One concern with amantadine is that influenza viruses often develop rapid resistance to amantadine. In a swine influenza pandemic, amantadine might rapidly become ineffective. That does not mean, however, that those who contracted the first human transmitted cases of swine flu might not benefit from amantadine.

Obtaining Physician Cooperation

My fear is that as the current swine flu pandemic progresses, people will needlessly die because of physician ignorance. I know that persuading your physician to prescribe quadruple antiviral drug therapy, in the event severe influenza manifests, will be a challenge.

Amantadine is considered worthless by most doctors because they have seen it fail most of the time. As I stated earlier, antiviral drug therapy should be initiated within 48 hours of the symptoms manifesting. Doctors are used to seeing patients only after they have suffered with flu symptoms for many days after the onset of symptoms. When doctors prescribe amantadine to these advanced influenza patients, it usually fails, just like Tamiflu® will fail if it is not quickly prescribed. Few doctors have any experience with either oral or inhaled ribavirin and will therefore be reluctant to prescribe it.

My objective is to not allow any member of the Life Extension Foundation® to succumb to influenza because of physician inflexibility. If you are a Life Extension® member and contract severe influenza, please call us so that one of our doctors can attempt to persuade your physician to implement the aggressive treatments described in this article.

Keeping You Informed

The US Centers for Disease Control & Prevention indicate that anywhere from 5% to 20% of the U.S. population contracts influenza each year, an average of about 36,000 people per year in the United States die from influenza, and more than 200,000 will be admitted to the hospital as a result of influenza.121

I have written this article based on numerous inquiries made by Foundation members. There are additional strategies that may be considered to combat common cold-flu infections, but I wanted to convey what I do personally when confronted with a virus.

The fact that the recommendations made at the beginning of this article have worked for me does not mean they will work for you. There is a scientific rationale, however, to using cimetidine, garlic, and other readily available and inexpensive agents when confronted with a viral illness. The FDA, of course, does not approve any of these approaches.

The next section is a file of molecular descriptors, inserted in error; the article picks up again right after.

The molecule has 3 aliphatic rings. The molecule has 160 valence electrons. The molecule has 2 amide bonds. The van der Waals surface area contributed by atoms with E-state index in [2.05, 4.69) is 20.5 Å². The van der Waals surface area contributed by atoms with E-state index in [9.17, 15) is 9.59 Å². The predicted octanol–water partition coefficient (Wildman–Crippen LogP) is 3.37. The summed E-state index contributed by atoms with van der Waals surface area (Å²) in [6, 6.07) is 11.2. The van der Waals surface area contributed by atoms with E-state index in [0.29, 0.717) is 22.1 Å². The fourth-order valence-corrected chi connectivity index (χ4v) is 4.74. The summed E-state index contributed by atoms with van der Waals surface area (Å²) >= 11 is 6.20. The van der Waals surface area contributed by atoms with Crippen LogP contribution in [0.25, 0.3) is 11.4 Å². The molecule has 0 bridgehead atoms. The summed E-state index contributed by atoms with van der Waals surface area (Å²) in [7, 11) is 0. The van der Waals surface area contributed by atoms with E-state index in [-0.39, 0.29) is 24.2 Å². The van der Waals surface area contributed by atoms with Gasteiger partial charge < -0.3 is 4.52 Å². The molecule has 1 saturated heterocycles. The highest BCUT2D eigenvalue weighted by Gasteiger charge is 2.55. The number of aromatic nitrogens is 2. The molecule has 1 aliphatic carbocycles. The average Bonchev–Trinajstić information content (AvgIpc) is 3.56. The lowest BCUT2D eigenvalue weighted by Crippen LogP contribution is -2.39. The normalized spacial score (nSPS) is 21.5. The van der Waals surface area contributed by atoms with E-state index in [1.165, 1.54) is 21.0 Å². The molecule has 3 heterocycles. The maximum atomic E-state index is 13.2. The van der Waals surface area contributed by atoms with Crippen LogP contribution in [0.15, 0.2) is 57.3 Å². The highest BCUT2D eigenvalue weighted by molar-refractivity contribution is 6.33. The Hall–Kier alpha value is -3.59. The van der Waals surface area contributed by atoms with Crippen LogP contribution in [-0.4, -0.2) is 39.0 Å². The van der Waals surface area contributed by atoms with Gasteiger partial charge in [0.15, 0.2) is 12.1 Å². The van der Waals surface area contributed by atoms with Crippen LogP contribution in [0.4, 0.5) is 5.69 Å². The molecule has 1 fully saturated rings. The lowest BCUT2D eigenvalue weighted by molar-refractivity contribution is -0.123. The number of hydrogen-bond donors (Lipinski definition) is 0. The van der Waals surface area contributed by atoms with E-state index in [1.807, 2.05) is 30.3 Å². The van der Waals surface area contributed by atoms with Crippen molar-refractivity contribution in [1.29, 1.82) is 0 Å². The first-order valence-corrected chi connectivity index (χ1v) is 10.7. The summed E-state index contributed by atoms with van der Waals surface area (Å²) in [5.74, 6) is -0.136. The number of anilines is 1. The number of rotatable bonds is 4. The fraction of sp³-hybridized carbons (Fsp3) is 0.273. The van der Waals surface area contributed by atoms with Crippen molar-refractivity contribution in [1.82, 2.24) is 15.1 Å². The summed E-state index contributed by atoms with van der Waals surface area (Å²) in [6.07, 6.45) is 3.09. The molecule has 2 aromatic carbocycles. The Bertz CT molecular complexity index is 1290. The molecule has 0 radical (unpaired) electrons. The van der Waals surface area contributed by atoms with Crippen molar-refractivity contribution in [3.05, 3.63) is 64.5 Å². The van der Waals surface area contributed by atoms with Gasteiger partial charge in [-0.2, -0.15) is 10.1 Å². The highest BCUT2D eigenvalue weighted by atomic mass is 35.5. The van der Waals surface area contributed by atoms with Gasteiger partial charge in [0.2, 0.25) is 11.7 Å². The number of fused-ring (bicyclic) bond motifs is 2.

Antiviral Drug Addendum

If one contracts an influenza virus, the immediate initiation of aggressive antiviral (and anti-cytokine) therapies is paramount. Whether or not you actually contract swine flu, it makes sense to initiate aggressive actions if you contract flu-like symptoms. Early treatment of common cold or typical flu viruses can result in rapid eradication of the virus from your body.

As a Life Extension® member, please be assured that we are committed to providing you and your doctor with scientifically backed information to most logically combat influenza viruses.

Caution: If you are taking any medications or have serious health problems, you must first consult with your own health care professional before following this strategy. Those with certain hormone-sensitive cancers, for example, may not want to take DHEA. This article is for informational purposes only and not intended as a substitute for advice from your physician or other health care professional. There are side effects to all of the drugs discussed in this letter, making it crucial that you have a knowledgeable health professional overseeing your treatment.

Antiviral Drug Addendum

The FDA approved Relenza® (zanamivir)123 is an antiviral drug for persons aged seven years and older for the treatment of uncomplicated influenza virus. This product is approved to treat type A and B influenza, the two types most responsible for flu epidemics. Clinical studies show that for the drug to be effective, patients needed to start treatment within two days of the onset of symptoms. The drug seemed to be less effective in patients whose symptoms weren’t severe or didn’t include a fever. Relenza®is a powder (5 mg) that is inhaled twice a day for five days from a breath-activated plastic device called a Diskhaler®. Patients should get instruction from a healthcare practitioner in the proper use of the Diskhaler®, including a demonstration when possible. Relenza® has not been shown to be effective, and may carry risk, in patients with severe asthma or a lung condition called chronic obstructive pulmonary disease. Some patients with mild or moderate asthma experienced bronchospasm (marked by shortness of breath) after using Relenza®. When treating influenza, a seven-day course of Relenza® may be considered.